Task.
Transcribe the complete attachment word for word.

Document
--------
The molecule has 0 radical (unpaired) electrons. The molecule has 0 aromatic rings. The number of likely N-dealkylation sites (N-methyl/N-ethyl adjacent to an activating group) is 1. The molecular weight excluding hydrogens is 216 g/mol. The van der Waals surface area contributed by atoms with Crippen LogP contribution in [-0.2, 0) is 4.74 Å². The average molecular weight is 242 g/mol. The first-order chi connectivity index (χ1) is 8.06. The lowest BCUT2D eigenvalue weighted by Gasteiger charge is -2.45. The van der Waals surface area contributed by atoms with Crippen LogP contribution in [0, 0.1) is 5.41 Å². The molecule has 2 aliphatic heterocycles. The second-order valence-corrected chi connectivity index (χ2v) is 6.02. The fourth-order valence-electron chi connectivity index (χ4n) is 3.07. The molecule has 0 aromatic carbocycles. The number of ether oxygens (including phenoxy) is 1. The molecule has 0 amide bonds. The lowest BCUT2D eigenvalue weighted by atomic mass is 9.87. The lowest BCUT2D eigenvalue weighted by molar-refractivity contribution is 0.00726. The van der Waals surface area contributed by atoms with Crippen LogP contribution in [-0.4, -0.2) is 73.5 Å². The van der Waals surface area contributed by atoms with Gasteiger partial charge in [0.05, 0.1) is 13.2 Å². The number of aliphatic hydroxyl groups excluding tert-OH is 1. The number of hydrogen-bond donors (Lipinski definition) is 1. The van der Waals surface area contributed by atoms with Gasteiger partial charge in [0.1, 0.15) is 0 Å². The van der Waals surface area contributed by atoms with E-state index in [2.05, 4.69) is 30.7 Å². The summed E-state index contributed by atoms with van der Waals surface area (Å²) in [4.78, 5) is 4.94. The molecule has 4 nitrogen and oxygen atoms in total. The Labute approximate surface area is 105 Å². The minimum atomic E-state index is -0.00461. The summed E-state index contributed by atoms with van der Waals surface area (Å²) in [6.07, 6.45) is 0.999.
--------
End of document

The molecule has 0 radical (unpaired) electrons. The molecule has 0 aromatic rings. The number of likely N-dealkylation sites (N-methyl/N-ethyl adjacent to an activating group) is 1. The molecular weight excluding hydrogens is 216 g/mol. The van der Waals surface area contributed by atoms with Crippen LogP contribution in [-0.2, 0) is 4.74 Å². The average molecular weight is 242 g/mol. The first-order chi connectivity index (χ1) is 8.06. The lowest BCUT2D eigenvalue weighted by Gasteiger charge is -2.45. The van der Waals surface area contributed by atoms with Crippen LogP contribution in [0, 0.1) is 5.41 Å². The molecule has 2 aliphatic heterocycles. The second-order valence-corrected chi connectivity index (χ2v) is 6.02. The fourth-order valence-electron chi connectivity index (χ4n) is 3.07. The molecule has 0 aromatic carbocycles. The number of ether oxygens (including phenoxy) is 1. The molecule has 0 amide bonds. The lowest BCUT2D eigenvalue weighted by atomic mass is 9.87. The lowest BCUT2D eigenvalue weighted by molar-refractivity contribution is 0.00726. The van der Waals surface area contributed by atoms with Crippen LogP contribution in [-0.4, -0.2) is 73.5 Å². The van der Waals surface area contributed by atoms with Gasteiger partial charge in [0.05, 0.1) is 13.2 Å². The number of aliphatic hydroxyl groups excluding tert-OH is 1. The number of hydrogen-bond donors (Lipinski definition) is 1. The van der Waals surface area contributed by atoms with Gasteiger partial charge in [0.1, 0.15) is 0 Å². The van der Waals surface area contributed by atoms with E-state index in [2.05, 4.69) is 30.7 Å². The summed E-state index contributed by atoms with van der Waals surface area (Å²) in [4.78, 5) is 4.94. The molecule has 4 nitrogen and oxygen atoms in total. The Labute approximate surface area is 105 Å². The minimum atomic E-state index is -0.00461. The summed E-state index contributed by atoms with van der Waals surface area (Å²) in [6.07, 6.45) is 0.999.